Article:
Wash rice and dhal and soak each separately overnight or for at least seven to eight hours. Drain, remove skin from the dhal.

Grind rice and dhal together with the cooked rice and water in a blender until smooth. Strain batter through a fine sieve. Add salt and mix well. Leave to ferment for eight to 10 hours. (Refrigerate if not using it for breakfast.)

Grease an iron griddle lightly with oil. Pour a ladleful of batter onto the centre of the griddle. Spread the batter immediately with the back of the ladle starting from the centre in a clockwise motion to make a thin pancake.

Cook for about half a minute or until the underside turns slightly brown. Remove thosai from the griddle and repeat till the rest of the batter is used up. Serve thosai with curry.

Saturday, October 17, 2009

Apple Cake

I've never had apple cake before. I guess that's why I like baking and cooking. I get to make food I like and food I'd like to try. I baked an apple pie ages ago and liked the combination of apples and the spices.

This particular cake is heavenly. Eaten warm, with ice cream to provide the added sweetness, this cake has become a favourite with me. This recipe is adapted from Joy of Baking.

3/4 cup Walnuts ; or pecans; chopped (75 grams)
454 grams Apple (about 3 medium apples)
1 tablespoon freshly squeezed lemon juice
1 1/2 cup All purpose flour ; (195 grams)
1/4 cup Granulated sugar ; (150 grams)
1 1/2 teaspoons baking powder
1 teaspoon ground cinnamon
1/8 teaspoon Fine salt
6 tablespoons Unsalted butter ; melted (85 grams)
2 large eggs
1/2 teaspoon vanilla extract
2 tablespoons milk
1/3 cup Raisins ; (50 grams)

Preheat oven to 350 degrees F (180 degrees C) and place rack in the center of the oven. Butter or spray with a non stick cooking spray, an 8 inch (20 cm) square baking pan and then line with parchment paper or wax paper.

Place the nuts on a baking sheet and bake for about 8 to 10 minutes or until lightly brown and fragrant. Remove from oven and cool on a wire rack and then coarsely chop.

Peel, core, and coarsely chop the apples (about 1/2 inch cubes). Toss with 1 tablespoon of lemon juice.

In the bowl of your electric mixer (or with a hand mixer), combine the flour, sugar, baking powder, ground cinnamon, and salt. Add the melted butter, eggs, and vanilla extract and beat until fully incorporated. Fold in the chopped nuts, raisins, and chopped apples. If the batter is thick, stir in the milk.

Transfer the batter to the prepared pan and smooth the top. Bake in preheated oven for about 45 minutes or until golden brown and a toothpick inserted into the center of the cake comes out clean. Remove from oven and lift out cake with paper and place on a wire rack to cool.

Serve warm with softly whipped cream or vanilla ice cream. Cover and refrigerate leftovers. Reheat before serving.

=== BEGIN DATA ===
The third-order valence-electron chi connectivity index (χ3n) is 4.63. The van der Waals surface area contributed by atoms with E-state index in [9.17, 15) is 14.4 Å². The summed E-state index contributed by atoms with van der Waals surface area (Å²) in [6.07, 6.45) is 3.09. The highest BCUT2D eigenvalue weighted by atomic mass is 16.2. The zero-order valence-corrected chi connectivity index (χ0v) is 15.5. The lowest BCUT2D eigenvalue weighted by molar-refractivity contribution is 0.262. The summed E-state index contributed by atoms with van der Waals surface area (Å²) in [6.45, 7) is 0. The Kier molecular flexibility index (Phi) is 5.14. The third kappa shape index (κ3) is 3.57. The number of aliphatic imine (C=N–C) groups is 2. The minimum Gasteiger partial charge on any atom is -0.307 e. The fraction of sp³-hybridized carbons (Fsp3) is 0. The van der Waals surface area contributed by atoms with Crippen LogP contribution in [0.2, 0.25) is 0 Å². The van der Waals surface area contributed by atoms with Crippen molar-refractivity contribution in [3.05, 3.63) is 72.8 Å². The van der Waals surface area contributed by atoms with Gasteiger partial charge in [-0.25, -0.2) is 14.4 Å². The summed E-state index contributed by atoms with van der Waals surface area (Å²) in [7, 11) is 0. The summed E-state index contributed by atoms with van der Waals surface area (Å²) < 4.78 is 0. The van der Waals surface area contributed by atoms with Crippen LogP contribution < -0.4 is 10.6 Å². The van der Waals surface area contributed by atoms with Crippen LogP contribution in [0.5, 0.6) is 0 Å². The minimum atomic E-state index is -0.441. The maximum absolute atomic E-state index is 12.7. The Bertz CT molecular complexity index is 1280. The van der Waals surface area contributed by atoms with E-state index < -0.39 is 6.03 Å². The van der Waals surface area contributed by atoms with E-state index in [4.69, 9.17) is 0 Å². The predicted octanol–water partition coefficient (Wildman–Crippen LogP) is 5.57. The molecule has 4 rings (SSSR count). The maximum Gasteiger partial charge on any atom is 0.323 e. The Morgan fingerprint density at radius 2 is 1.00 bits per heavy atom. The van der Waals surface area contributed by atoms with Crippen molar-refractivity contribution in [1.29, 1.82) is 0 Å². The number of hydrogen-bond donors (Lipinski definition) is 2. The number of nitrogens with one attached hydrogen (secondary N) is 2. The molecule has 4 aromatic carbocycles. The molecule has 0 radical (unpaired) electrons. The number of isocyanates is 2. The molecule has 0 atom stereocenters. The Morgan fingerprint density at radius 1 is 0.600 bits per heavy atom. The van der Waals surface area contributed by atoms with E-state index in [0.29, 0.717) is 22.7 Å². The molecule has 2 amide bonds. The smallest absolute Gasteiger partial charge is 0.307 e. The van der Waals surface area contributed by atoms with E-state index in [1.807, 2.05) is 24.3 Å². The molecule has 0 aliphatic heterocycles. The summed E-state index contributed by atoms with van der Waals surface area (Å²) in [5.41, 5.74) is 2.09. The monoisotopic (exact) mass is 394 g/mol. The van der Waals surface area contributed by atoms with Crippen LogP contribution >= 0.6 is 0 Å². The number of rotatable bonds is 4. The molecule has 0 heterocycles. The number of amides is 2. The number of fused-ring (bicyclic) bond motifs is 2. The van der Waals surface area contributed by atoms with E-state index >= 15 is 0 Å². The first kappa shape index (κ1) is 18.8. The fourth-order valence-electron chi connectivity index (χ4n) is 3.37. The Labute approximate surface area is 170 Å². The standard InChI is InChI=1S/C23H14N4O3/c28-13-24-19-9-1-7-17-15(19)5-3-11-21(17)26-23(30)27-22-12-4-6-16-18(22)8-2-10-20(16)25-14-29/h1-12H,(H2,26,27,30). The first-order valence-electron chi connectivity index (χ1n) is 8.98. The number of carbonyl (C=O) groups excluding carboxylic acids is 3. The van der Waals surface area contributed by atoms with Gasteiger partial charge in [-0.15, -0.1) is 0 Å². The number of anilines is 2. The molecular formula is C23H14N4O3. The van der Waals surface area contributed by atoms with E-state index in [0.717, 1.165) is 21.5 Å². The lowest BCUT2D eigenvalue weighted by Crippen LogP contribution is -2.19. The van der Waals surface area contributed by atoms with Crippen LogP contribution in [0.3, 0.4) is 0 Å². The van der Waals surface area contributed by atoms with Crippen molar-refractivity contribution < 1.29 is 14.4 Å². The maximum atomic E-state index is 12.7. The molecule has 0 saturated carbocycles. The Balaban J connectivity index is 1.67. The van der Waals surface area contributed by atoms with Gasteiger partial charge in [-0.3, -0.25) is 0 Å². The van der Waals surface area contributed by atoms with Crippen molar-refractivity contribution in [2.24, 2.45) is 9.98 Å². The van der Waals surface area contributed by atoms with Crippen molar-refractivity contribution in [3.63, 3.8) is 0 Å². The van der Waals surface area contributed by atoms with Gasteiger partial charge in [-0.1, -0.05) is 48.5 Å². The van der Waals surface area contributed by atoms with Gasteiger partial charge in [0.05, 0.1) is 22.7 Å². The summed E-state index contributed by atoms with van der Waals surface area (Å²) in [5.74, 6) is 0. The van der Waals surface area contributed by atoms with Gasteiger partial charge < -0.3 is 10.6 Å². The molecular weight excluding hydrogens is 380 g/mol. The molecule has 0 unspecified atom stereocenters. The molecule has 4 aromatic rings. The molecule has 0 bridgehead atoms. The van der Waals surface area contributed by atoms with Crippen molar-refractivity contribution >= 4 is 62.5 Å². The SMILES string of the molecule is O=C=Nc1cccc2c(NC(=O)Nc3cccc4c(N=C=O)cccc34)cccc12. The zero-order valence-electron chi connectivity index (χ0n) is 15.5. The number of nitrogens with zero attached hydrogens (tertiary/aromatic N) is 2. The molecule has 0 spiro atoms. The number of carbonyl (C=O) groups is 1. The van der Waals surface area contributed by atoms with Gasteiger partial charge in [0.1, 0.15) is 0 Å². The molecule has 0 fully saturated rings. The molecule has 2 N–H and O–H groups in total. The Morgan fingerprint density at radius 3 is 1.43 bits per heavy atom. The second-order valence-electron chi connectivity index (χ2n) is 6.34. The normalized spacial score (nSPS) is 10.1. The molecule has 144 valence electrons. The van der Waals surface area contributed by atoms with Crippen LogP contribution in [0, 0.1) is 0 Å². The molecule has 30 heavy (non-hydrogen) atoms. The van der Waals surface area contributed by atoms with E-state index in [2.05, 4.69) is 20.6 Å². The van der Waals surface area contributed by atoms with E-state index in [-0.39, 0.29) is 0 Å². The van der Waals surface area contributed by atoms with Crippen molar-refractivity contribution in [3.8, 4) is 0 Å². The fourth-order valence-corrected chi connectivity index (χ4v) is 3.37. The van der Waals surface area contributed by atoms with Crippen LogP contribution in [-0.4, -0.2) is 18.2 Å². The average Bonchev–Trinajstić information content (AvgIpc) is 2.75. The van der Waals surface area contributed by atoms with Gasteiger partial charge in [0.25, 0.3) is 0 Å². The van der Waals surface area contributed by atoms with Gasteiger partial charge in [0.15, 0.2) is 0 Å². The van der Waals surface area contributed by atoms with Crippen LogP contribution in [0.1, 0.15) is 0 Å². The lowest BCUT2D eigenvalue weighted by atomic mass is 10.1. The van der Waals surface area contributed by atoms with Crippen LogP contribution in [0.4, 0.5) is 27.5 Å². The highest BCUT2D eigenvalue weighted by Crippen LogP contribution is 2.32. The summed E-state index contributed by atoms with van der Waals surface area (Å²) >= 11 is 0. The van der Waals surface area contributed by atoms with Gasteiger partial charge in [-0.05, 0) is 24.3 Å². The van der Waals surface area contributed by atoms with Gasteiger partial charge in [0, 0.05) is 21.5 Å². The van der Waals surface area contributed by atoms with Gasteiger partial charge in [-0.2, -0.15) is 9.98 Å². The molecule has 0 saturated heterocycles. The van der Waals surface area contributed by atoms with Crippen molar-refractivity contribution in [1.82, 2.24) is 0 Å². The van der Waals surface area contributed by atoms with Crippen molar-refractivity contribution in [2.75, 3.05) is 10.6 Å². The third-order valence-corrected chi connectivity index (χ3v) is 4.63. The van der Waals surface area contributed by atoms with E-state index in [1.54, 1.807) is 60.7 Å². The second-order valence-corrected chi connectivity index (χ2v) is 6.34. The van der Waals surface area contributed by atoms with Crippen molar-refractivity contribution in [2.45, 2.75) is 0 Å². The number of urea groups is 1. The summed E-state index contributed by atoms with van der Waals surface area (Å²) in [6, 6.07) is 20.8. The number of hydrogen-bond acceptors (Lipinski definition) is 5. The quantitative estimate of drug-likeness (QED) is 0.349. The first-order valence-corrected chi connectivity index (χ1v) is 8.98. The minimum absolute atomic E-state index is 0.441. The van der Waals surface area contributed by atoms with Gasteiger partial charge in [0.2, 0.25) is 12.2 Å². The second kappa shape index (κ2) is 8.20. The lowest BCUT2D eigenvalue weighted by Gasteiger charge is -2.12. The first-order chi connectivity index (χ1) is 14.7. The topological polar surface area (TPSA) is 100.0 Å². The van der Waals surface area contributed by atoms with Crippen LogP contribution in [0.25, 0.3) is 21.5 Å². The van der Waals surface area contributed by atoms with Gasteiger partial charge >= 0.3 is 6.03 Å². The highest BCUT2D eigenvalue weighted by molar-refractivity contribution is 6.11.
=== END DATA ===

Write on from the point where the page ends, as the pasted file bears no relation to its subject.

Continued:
Wednesday, October 14, 2009

Daring Cooks' Challenge: Vietnamese Chicken Pho

The October 2009 Daring Cooks’ challenge was brought to us by Jaden of the blog Steamy Kitchen. The recipes are from her new cookbook, The Steamy Kitchen Cookbook.

I've never had Vietnamese Pho. I like noodle soups though so I thought this is a good challenge to try. This is a very easy dish to prepare. The "tough" part was toasting the spices, which was actually really easy.

The chicken pho tastes like Koay Teow T'ng (Malaysian street fare: noodle soup) except it has a cleaner taste. All I was thinking while eating it was, "this is such a healthy dish". I used fresh koay teow (flat rice noodles) instead of dry because they were easily available. I also substituted soy sauce for fish sauce, so that probably accounts for the oh-so-slightly bland taste to the soup.
Other than that, I'd say this is a great healthy dish.

Here's the recipe.

Preparation Time: 45 cooking time + 15 minutes to cook noodles based on package directions

Servings: Makes 4 servings


For the Chicken Pho Broth:
2 tbsp. whole coriander seeds
4 whole cloves
2 whole star anise
2 quarts (2 liters/8 cups/64 fluid ounces) store-bought or homemade chicken stock
1 whole chicken breast (bone in or boneless)
½ onion
1 3-inch (7.5 cm) chunk of ginger, sliced and smashed with side of knife
1 to 2 tbsps. sugar
1 to 2 tbsps. fish sauce

1 lb. (500 grams/16 ounces) dried rice noodles (about ¼ inch/6 mm wide)


2 cups (200 grams/7 ounces) bean sprouts, washed and tails pinched off
Fresh cilantro (coriander) tops (leaves and tender stems)
½ cup (50 grams/approx. 2 ounces) shaved red onions
½ lime, cut into 4 wedges
Sriracha chili sauce
Hoisin sauce
Sliced fresh chili peppers of your choice


1. To make the Chicken Pho Broth: heat a frying pan over medium heat. Add the coriander seeds, cloves and star anise and toast until fragrant, about 3-4 minutes. Immediately spoon out the spices to avoid burning.

2. In a large pot, add all the ingredients (including the toasted spices) and bring to a boil.

3. Reduce the heat to medium-low and let simmer for 20 minutes, skimming the surface frequently.

4. Use tongs to remove the chicken breasts and shred the meat with your fingers, discarding the bone if you have used bone-in breasts.

5. Taste the broth and add more fish sauce or sugar, if needed. Strain the broth and discard the solids.

6. Prepare the noodles as per directions on the package.

7. Ladle the broth into bowls. Then divide the shredded chicken breast and the soft noodles evenly into each bowl.